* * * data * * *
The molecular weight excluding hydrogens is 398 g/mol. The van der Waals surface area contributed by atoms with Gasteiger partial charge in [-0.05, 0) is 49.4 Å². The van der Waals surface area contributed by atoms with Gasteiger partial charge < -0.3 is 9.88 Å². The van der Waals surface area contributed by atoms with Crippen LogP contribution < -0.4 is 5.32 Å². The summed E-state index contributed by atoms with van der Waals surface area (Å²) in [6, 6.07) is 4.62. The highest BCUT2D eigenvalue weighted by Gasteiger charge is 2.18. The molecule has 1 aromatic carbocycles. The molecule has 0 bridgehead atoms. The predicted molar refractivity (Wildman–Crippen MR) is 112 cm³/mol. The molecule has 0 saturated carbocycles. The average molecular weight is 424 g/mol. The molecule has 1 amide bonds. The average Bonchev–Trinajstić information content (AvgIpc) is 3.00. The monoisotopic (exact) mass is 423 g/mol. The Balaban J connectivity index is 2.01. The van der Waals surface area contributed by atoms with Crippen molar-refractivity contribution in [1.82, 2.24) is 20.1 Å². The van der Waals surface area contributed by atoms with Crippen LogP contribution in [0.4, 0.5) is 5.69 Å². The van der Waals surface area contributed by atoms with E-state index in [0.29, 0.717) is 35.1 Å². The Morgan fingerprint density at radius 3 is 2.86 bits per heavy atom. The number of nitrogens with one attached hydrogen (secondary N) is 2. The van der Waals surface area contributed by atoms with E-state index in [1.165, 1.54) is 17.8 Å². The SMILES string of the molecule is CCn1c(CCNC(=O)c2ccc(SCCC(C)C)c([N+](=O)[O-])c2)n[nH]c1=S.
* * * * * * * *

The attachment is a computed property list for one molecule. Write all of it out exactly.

The molecular weight excluding hydrogens is 398 g/mol. The van der Waals surface area contributed by atoms with Gasteiger partial charge in [-0.05, 0) is 49.4 Å². The van der Waals surface area contributed by atoms with Gasteiger partial charge < -0.3 is 9.88 Å². The van der Waals surface area contributed by atoms with Crippen LogP contribution < -0.4 is 5.32 Å². The summed E-state index contributed by atoms with van der Waals surface area (Å²) in [6, 6.07) is 4.62. The highest BCUT2D eigenvalue weighted by Gasteiger charge is 2.18. The molecule has 1 aromatic carbocycles. The molecule has 0 bridgehead atoms. The predicted molar refractivity (Wildman–Crippen MR) is 112 cm³/mol. The molecule has 0 saturated carbocycles. The average molecular weight is 424 g/mol. The molecule has 1 amide bonds. The average Bonchev–Trinajstić information content (AvgIpc) is 3.00. The monoisotopic (exact) mass is 423 g/mol. The Balaban J connectivity index is 2.01. The van der Waals surface area contributed by atoms with Crippen molar-refractivity contribution in [1.82, 2.24) is 20.1 Å². The van der Waals surface area contributed by atoms with Crippen LogP contribution in [0.4, 0.5) is 5.69 Å². The van der Waals surface area contributed by atoms with E-state index in [0.29, 0.717) is 35.1 Å². The Morgan fingerprint density at radius 3 is 2.86 bits per heavy atom. The number of nitrogens with one attached hydrogen (secondary N) is 2. The van der Waals surface area contributed by atoms with E-state index in [1.165, 1.54) is 17.8 Å². The SMILES string of the molecule is CCn1c(CCNC(=O)c2ccc(SCCC(C)C)c([N+](=O)[O-])c2)n[nH]c1=S.